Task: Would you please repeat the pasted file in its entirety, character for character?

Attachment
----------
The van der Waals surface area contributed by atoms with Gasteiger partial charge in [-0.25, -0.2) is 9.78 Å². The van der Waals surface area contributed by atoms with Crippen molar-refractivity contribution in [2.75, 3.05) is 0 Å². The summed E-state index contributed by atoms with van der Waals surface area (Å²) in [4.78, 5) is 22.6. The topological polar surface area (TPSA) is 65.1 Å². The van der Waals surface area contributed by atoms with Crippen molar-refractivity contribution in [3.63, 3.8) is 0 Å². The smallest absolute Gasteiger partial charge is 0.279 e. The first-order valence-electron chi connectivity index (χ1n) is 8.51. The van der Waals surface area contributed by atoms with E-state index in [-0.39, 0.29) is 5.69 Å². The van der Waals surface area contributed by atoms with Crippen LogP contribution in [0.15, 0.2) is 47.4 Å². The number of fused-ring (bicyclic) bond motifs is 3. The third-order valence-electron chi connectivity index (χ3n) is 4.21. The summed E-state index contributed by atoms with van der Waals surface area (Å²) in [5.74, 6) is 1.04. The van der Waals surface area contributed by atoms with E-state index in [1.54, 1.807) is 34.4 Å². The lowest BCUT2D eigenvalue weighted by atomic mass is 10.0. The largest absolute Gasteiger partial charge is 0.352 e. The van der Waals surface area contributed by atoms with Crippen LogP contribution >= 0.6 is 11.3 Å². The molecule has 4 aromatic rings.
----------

The van der Waals surface area contributed by atoms with Gasteiger partial charge in [-0.25, -0.2) is 9.78 Å². The van der Waals surface area contributed by atoms with Crippen molar-refractivity contribution in [2.75, 3.05) is 0 Å². The summed E-state index contributed by atoms with van der Waals surface area (Å²) in [4.78, 5) is 22.6. The topological polar surface area (TPSA) is 65.1 Å². The van der Waals surface area contributed by atoms with Crippen molar-refractivity contribution in [3.63, 3.8) is 0 Å². The smallest absolute Gasteiger partial charge is 0.279 e. The first-order valence-electron chi connectivity index (χ1n) is 8.51. The van der Waals surface area contributed by atoms with E-state index in [-0.39, 0.29) is 5.69 Å². The van der Waals surface area contributed by atoms with Crippen LogP contribution in [0.15, 0.2) is 47.4 Å². The number of fused-ring (bicyclic) bond motifs is 3. The third-order valence-electron chi connectivity index (χ3n) is 4.21. The summed E-state index contributed by atoms with van der Waals surface area (Å²) in [5.74, 6) is 1.04. The van der Waals surface area contributed by atoms with E-state index in [1.54, 1.807) is 34.4 Å². The lowest BCUT2D eigenvalue weighted by atomic mass is 10.0. The largest absolute Gasteiger partial charge is 0.352 e. The van der Waals surface area contributed by atoms with Crippen LogP contribution >= 0.6 is 11.3 Å². The molecule has 4 aromatic rings.